Feminine, Foreign and Historic - This Year’s German Book Prize Short List

September 22, 2018

Initially conceived as an analog to the Man Booker Prize, the German Book Prize has been around for over ten years now and has produced many illustrious winners and highly lauded books on the short lists. However, despite increased awareness for gender disparities among literary prizes, this year’s short list is the first to have more female authors than male (although the 2013 short list was all even at three each). What is even more remarkable it reverses a recent tendency for many of the nominated books: instead of focusing on issues of current German politics, German history, or German families, all of the books on the short list have some emphasis on other countries. In other words, it is a remarkably foreign-focused German Book Prize.

María Ceclia Barbetta grew up in Buenos Aires, came to Berlin in 1996 with a doctoral scholarship, and stayed. Her novel Night Lights [Nacht Leuchten] is set in Buenos Aires in 1974, and portraits the workers in a car repair shop and how they deal with the political upheaval of the time. It offers unique insights into a turbulent time.

Maxim Biller is no newcomer to the German literary scene. Aside from over 20 publications to date, he was a participant in the literary talk show Literarisches Quartett from October 2015 to December 2016. In Six Suitcases [Sechs Koffer], his latest tour de force, he attempts to trace the contours of a family secret. The six “suitcases” contain six different perspectives on a presumed betrayal of the protagonist’s grandfather, with a family history connecting dots in the Soviet Union, Prague, Hamburg, Zurich and Canada, it is a short, interesting and highly polished tale.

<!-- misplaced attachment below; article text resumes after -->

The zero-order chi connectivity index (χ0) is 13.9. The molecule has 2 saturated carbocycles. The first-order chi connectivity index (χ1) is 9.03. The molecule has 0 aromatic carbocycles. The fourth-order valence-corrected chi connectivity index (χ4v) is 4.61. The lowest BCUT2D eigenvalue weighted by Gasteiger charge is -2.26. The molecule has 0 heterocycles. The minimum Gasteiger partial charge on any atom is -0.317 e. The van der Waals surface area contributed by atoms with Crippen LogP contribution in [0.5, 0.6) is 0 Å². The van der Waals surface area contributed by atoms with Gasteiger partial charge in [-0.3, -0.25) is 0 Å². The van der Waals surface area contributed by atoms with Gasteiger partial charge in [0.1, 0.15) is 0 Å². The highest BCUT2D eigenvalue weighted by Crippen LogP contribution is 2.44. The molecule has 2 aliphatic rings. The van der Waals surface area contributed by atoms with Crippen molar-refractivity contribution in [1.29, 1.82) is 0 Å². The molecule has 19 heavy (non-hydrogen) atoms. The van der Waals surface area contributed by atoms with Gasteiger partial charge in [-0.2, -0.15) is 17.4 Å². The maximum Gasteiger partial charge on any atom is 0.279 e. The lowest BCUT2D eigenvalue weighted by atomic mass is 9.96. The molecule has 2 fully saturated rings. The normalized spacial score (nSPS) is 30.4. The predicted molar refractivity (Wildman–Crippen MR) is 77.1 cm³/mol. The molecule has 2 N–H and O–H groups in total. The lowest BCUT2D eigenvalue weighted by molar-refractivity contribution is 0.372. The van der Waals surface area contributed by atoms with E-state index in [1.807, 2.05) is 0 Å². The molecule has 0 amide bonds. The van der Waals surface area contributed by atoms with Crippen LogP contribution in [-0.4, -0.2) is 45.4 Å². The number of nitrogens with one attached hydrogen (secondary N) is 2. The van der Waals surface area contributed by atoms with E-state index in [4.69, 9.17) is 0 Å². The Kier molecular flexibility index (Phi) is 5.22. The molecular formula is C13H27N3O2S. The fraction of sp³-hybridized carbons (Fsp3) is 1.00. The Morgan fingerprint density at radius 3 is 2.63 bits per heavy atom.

In contrast, The Cat and the General [Die Katze und der General], by Nino Haratischwili, weighs in at around 750 pages, but still less than her previous effort, The Eighth Life, which had over 1200 pages. The novel follows Alexander Orlow, a Russian oligarch nicknamed “The General” and his new life in Berlin. But his activities during the First Chechen War come back to haunt him and revenge creeps ever closer. This year Georgia is the guest of honor at the Frankfurt Book Fair, which may tip the scales.

Inger-Maria Mahlke was on the short list back in 2015 with Wie Ihr Wollt (which took place in 16th century England), and her newest offering, Archipelago, also takes place on foreign soil: the Spanish island of Tenerife. Rosa, the protagonist, has returned to the island to trace her family’s history. Immersing herself in life story of her grandfather Julio, Rosa’s discoveries reach back throughout an eventful century—and beyond.

Long considered a masterful storyteller who has received far too little acclaim, Susanne Röckel’s The Bird God [Der Vogelgott] gives us a mélange of genres with a healthy dose of Gothic horror. A secular, scientific-minded family’s three siblings’ slow decent into madness is depicted in three sections. All of them become fascinated by a Bird God and cannot tear themselves away from the spell. It is a surprising page-turner with unexpected twists and turns. Röckel is also a translator of authors such a Paula Fox, Antonia Byatt, and Joyce Carol Oates.

Last but not least, with God of the Barbarians [Gott der Barbaren], Stephan Thome has landed a spot on the short list for the third time in ten years (and three of his first four novels). The main figure is a young German missionary in the mid-19th century who would like to contribute to the modernization of the Chinese Empire. Traveling to Nanjing, he is caught between the fronts. Taking pains to be evenhanded in its historical depiction, but at some point reader the barbarians referred to in the title are Europeans.

It was admittedly hard to find a favorite among these excellent books, but if forced, I would predict the winner could either be Mahlke or Haratischwili. And although Biller or Thome would certainly be worthy, it would be great to have the highest honor given for contemporary German language literature to go to an author who happens to be a woman. Tune in during the second week of October to see who won!

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